Letters for March 22, 2018

Maybe definition is nothing

Re “Definition is everything” (letters, Feb. 22):

What the heck was Michel Rottman talking about? He uses the terms single action and double action, which only apply to revolvers. A single action revolver must have the hammer manually pulled back prior to each shot. The trigger performs only a single action which is to release the hammer. In a double action revolver the trigger performs two actions, both cocking and releasing the hammer.

I imagine he was confusing these terms with the difference between a bolt-action rifle and a semi-auto rifle. In a bolt-action rifle, the bolt must be manually opened, pulled back and returned forward between each shot which limits the rate of fire. In a semi-auto, the action cycles automatically after each shot and will fire each time the trigger is pulled.

We need more restrictions on high power, high-capacity, rifles but let’s make sure we know what we are talking about.

William Micklish


I ran across the use (misuse/incorrect definition?) of the terms “single action” and “double action” that are defined and used incorrectly. As far as I know, and in current use, they apply to firearm action types where “single action” refers to an action where the hammer (or other striking device) must be manually cocked (and, by that motion/action, a new cartridge moved into position to be fired) by moving that “hammer” part and the trigger cannot do this. It can only release the hammer (fire the weapon) after it is manually cocked, whereas the term “double action” applies to an action that allows pulling the trigger to cock, move into firing position another cartridge and trip (“fire”), the weapon not requiring that the hammer (or striking device) be physically contacted and moved by the operator.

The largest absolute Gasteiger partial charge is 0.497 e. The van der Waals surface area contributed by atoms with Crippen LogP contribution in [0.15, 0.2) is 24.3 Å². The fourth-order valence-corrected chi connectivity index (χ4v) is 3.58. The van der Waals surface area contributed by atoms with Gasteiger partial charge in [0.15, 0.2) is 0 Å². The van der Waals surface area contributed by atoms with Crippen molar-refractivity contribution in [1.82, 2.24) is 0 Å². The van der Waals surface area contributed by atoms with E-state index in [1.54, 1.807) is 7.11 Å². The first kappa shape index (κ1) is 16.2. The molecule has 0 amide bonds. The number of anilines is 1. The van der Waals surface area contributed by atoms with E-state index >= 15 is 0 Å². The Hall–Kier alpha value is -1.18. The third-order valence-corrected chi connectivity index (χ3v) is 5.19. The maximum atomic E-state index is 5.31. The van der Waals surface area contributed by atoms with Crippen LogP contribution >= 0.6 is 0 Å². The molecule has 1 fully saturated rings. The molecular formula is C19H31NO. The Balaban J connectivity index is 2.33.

In modern usage, the terms “semi-automatic” and “automatic” mean, respectively, that one pull of the trigger will result only in one shot, but the action automatically reloads itself in preparation for the trigger being released and then pulled again to fire one more shot, after which the weapon reloads itself, etc. An “automatic” (sometimes called fully automatic), on the other hand, is defined as a weapon that requires only that the trigger be pulled and held back, resulting in said weapon continuing to fire until its attached ammunition supply is exhausted or until the trigger is released. This is “automatic” fire and is not considered to be related to either single action or double action. Some “assault” weapons and some military weapons have two separate and distinct automatic modes/selector positions, one being a short (usually about three-round) burst and the other position allowing true fully automatic fire.

I hope this clarification of these definitions prompts the letter’s author, the editor and anyone that happened to read that letter claiming to properly define the terms “single action” and “double action” to seek the correct definitions as used in the gun world and in the legal world. I believe that I am correct on this. If it so happens that I am not, I’d sure like to hear what authoritative source defines these terms in some other manner.

Don Johnson


Negotiated peace

Re “Cockamamie legal theories” (Let Freedom Ring, Jan. 25):

Besides the fact that few ranchers, anywhere, have gone as overboard as the Bundys (they are nutz), the original “beef” was over protections for the desert tortoise. Bundy used this as a convenient excuse to skip his grazing fees.

In a more perfect Union, both sides would have backed down and renegotiated terms, much as there should have been a judicial review in the Oregon ranchers’ case. It would be illogical to disarm in the face of trespassing, ragtag militia and alt-right types.

The law enforcement component of these agencies is an outcome of many factors—there were outside agents, as well. Most land managers are unarmed public servants. Apparently, it is “OK” to suggest employees be “blind-sided,” like Rand Paul was (?).

The bottom line is that most Americans want their public lands managed for all, for wildlife, and for natural resource protection. Science, managed policy, and transparency are preferable to dystopian takeovers.

Steev Klutter

Sun Valley